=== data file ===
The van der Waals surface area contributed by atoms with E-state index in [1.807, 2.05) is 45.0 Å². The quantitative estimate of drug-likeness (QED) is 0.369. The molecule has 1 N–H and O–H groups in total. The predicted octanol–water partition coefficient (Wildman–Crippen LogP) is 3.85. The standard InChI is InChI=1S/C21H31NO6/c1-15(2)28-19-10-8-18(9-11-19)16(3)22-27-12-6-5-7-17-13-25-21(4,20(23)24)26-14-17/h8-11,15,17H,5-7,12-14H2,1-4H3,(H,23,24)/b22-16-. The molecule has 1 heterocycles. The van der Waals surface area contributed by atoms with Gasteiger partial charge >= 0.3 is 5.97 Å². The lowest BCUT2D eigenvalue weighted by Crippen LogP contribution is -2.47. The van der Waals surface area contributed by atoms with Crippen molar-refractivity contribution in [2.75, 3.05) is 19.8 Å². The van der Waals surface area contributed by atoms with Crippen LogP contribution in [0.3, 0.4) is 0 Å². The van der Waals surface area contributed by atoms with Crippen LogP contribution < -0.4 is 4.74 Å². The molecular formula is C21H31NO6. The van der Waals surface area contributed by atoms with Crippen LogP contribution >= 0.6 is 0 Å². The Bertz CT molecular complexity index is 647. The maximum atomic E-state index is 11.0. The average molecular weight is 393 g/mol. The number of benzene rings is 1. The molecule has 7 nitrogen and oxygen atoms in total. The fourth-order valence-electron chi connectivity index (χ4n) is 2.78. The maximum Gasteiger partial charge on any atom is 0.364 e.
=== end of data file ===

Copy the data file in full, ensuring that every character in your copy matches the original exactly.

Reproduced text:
The van der Waals surface area contributed by atoms with E-state index in [1.807, 2.05) is 45.0 Å². The quantitative estimate of drug-likeness (QED) is 0.369. The molecule has 1 N–H and O–H groups in total. The predicted octanol–water partition coefficient (Wildman–Crippen LogP) is 3.85. The standard InChI is InChI=1S/C21H31NO6/c1-15(2)28-19-10-8-18(9-11-19)16(3)22-27-12-6-5-7-17-13-25-21(4,20(23)24)26-14-17/h8-11,15,17H,5-7,12-14H2,1-4H3,(H,23,24)/b22-16-. The molecule has 1 heterocycles. The van der Waals surface area contributed by atoms with Gasteiger partial charge >= 0.3 is 5.97 Å². The lowest BCUT2D eigenvalue weighted by Crippen LogP contribution is -2.47. The van der Waals surface area contributed by atoms with Crippen molar-refractivity contribution in [2.75, 3.05) is 19.8 Å². The van der Waals surface area contributed by atoms with Crippen LogP contribution in [0.3, 0.4) is 0 Å². The van der Waals surface area contributed by atoms with Crippen LogP contribution < -0.4 is 4.74 Å². The molecular formula is C21H31NO6. The van der Waals surface area contributed by atoms with Crippen LogP contribution >= 0.6 is 0 Å². The Bertz CT molecular complexity index is 647. The maximum atomic E-state index is 11.0. The average molecular weight is 393 g/mol. The number of benzene rings is 1. The molecule has 7 nitrogen and oxygen atoms in total. The fourth-order valence-electron chi connectivity index (χ4n) is 2.78. The maximum Gasteiger partial charge on any atom is 0.364 e.